Intern Blog Post: 6 Things We Learned from LR 335 Hearing


Intern Blog Post: 6 Things We Learned from the LR 335 Hearing


Fall Voting Rights interns Conner Kozisek and Sarah Wagelie have been researching Nebraska’s policies related to the 2014 Presidential Commission on Election Administration (PCEA) report outlining recommendations and best practices to improve the voting experience.  Below are the lessons they learned preparing for and testifying at the LR 335 hearing.


  1. The PCEA report is huge (and useful).

Conner: When Bri first dropped the official report in front of me, I was terrified. With over 100 pages dedicated to election policy, I had no idea where to start. Thankfully, we quickly split up the recommendations to make it much more manageable, and I got to focus on voter registration and early voting practices. It was a great opportunity to compare Nebraska’s current policies with those of other states!

Sarah: I am so grateful that we split up the recommendations! It allowed me to go more in-depth with just a few areas of election research (military and overseas voting and post-election audits, specifically) and decreased my anxiety about being able to find all of the relevant information. I am now more thoroughly versed in post-election audit practices around the state than I ever imagined I could be! Seriously-ask me anything about post-election audits in Nebraska…


  1. If you ask nicely, Election Officials will help you with your research.

Sarah: I sent out an informal Election Officials survey to all 93 county clerks in Nebraska. Once the replies started rolling in, I felt a little like this gif-overwhelmed, to say the least! I wasn’t sure how I would be able to read and synthesize all of the responses by our hearing date. Manually entering their responses into an Excel spreadsheet and hand-writing 24 thank you cards to the clerks who responded required me to stay later than usual, but it was totally worth it (and not just because I was provided with lots of snacks). Their responses were incredibly helpful for everyone’s testimony; once we knew what was actually happening on the ground, versus just the Nebraska policy, we were able to provide more informed testimony. The clerks were more than generous with their time and information and this really increased the quality of our research.

  1. Nebraska has more statutes than you can imagine, and they’re all online!

Conner: I’ve always kept the possibility of one day doing policy research at the back of my mind, and now I have a better idea of what that might entail. Bri taught us how to look at Nebraska’s revised statutes on the Legislature webpage, and we spent almost all of our time in Chapter 32: Elections. There’s nothing quite like scrolling through pages of election law in search of a relevant statute, but this experience gave us an awesome glimpse of Nebraska law.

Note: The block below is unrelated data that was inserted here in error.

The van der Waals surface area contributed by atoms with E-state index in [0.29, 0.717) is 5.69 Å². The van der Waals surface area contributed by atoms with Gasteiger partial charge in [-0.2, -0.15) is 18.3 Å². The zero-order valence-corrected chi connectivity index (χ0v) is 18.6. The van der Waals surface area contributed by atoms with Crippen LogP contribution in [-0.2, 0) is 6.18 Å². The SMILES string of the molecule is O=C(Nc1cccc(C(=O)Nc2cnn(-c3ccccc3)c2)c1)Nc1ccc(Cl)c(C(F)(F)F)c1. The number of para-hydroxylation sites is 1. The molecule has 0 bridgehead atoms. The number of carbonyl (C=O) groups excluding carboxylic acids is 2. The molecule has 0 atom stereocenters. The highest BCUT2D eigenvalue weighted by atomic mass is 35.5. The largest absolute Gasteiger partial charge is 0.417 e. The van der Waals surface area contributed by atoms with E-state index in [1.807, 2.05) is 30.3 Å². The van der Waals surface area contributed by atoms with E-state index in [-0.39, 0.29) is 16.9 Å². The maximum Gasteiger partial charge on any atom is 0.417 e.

1. Preparing to testify in front of a committee can be really stressful…

Sarah: When Bri told us that she wanted us to testify at the hearing about the recruitment of college students as poll workers, Conner and I were both pretty nervous. Having never testified at a hearing before, we weren’t sure what the rules were, how much time we would have, whether we could go up together or not, whether the senators would ask us a million questions about minute details of the research we did…we were a little stressed.


  1. …but it turns out that testifying is basically just a conversation!

Conner: As it turns out, testifying in front of the Government, Military and Veterans Affairs committee was one of the most enjoyable parts of this process! Sarah and I both loved sitting in on the hearing and listening to everyone’s discussions, and when it came time for us to testify, it went much smoother than either of us had anticipated (minus saying “um” a few times and one of us nearly misspelling her name that will forever be in Legislative record ????).


  1. Being a Voting Rights intern with Civic Nebraska is basically amazing.

Conner: Look at these faces. You can’t fake this level of joy. That’s because we have a lot to be happy about through our internships. Working at Civic Nebraska has been an incredible opportunity to both learn from and surround myself with driven and friendly individuals who are passionate about creating a modern and robust democracy for all Nebraskans.


Sarah: I applied for this internship on a whim, not sure what I wanted to do with my senior year (or the rest of my life, to be honest). I just wanted more experience with public policy, and this internship has gone above and beyond that. Not only am I immersed in policy and the process that surrounds it, I get to come to an office where I am truly welcomed and learn from people who are so enthusiastic about voting rights and engaging members of our community in creating a democracy that works better for everyone. I am so, so, so, SO happy to have found a home at Civic Nebraska, and I am grateful for all of the opportunities that I’ve had here.

Interested in learning more about LR 335? Check out our “Studies and Publications” section on Civic Nebraska’s Non-Partisan Voting Rights webpage.

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